On the Ionian, pulls in vacationers with its sandy shores, turquoise waters, and local beach bars. The pristine beaches of Torre Mozza, about a 75-minute drive down the coast from Porto Cesareo, are less crowded than some of the more popular beach destinations. Down at the very southern tip, the port town of Santa Maria di Leuca and its famous lighthouse and adjacent basilica hover over rugged bluffs and shallow, crystal-clear waters. A short drive away is Pescoluse, which is known as the Maldives of Salento.
3. The Food
The cheese-stuffed pastas, heavy gamey sauces, and cured meats of central and northern Italy receive all the gastronomic glory, but the southeast’s simple, straightforward food is a delight in its own right. Down here, it’s all about Old World, organic farming and fishing, and light, unfussy cooking (and crisp local wine, but more on that later).
The region’s mineral-rich soil and year-round sunshine are irresistible for all manner of delicious-food-yielding vegetation: olive, lemon, fig, and plum trees; artichoke and pepper plants; and vines of cherry-red tomatoes. Most of Italy's durum wheat (used to make pasta) is grown in Puglia. Along the region's 500 miles of coastline, fishing boats set out on Adriatic and Ionian waters, and return to port loaded with sea urchins, lobsters, prawns, and swordfish.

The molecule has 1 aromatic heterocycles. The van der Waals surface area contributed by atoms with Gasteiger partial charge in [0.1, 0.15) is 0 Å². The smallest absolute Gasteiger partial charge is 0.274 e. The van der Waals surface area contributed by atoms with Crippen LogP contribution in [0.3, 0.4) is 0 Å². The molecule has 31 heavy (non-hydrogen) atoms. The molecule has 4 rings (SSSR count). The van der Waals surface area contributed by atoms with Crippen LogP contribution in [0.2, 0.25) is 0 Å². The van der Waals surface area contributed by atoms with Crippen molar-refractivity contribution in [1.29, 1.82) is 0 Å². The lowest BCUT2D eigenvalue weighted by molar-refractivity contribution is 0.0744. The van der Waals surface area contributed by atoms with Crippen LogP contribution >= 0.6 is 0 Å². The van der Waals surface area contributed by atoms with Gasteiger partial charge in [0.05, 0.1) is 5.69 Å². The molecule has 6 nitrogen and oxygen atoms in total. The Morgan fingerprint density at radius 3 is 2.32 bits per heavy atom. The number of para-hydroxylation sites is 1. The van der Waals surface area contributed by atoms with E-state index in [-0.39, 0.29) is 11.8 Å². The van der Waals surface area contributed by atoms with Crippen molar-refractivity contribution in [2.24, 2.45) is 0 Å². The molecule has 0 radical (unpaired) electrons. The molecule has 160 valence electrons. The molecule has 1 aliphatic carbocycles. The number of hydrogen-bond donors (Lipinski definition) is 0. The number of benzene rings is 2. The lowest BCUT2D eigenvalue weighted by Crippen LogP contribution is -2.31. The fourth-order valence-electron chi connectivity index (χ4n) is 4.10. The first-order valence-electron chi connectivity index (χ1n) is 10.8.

In cities and villages throughout the region are fantastic little restaurants and street-food vendors selling meals and snacks made entirely with local ingredients (don't miss fried polenta from a food stall at the beach). Typical home-style meals include lamb and pea stew, sautéed mussels over fresh spaghetti, and orecchiette (ear-shaped pasta native to Puglia) tossed with fresh herbs and homemade olive oil. Or you may just choose to subsist on chunks of fresh bread with thick, buttery burrata and glasses of cold Prosecco.
4. The Wine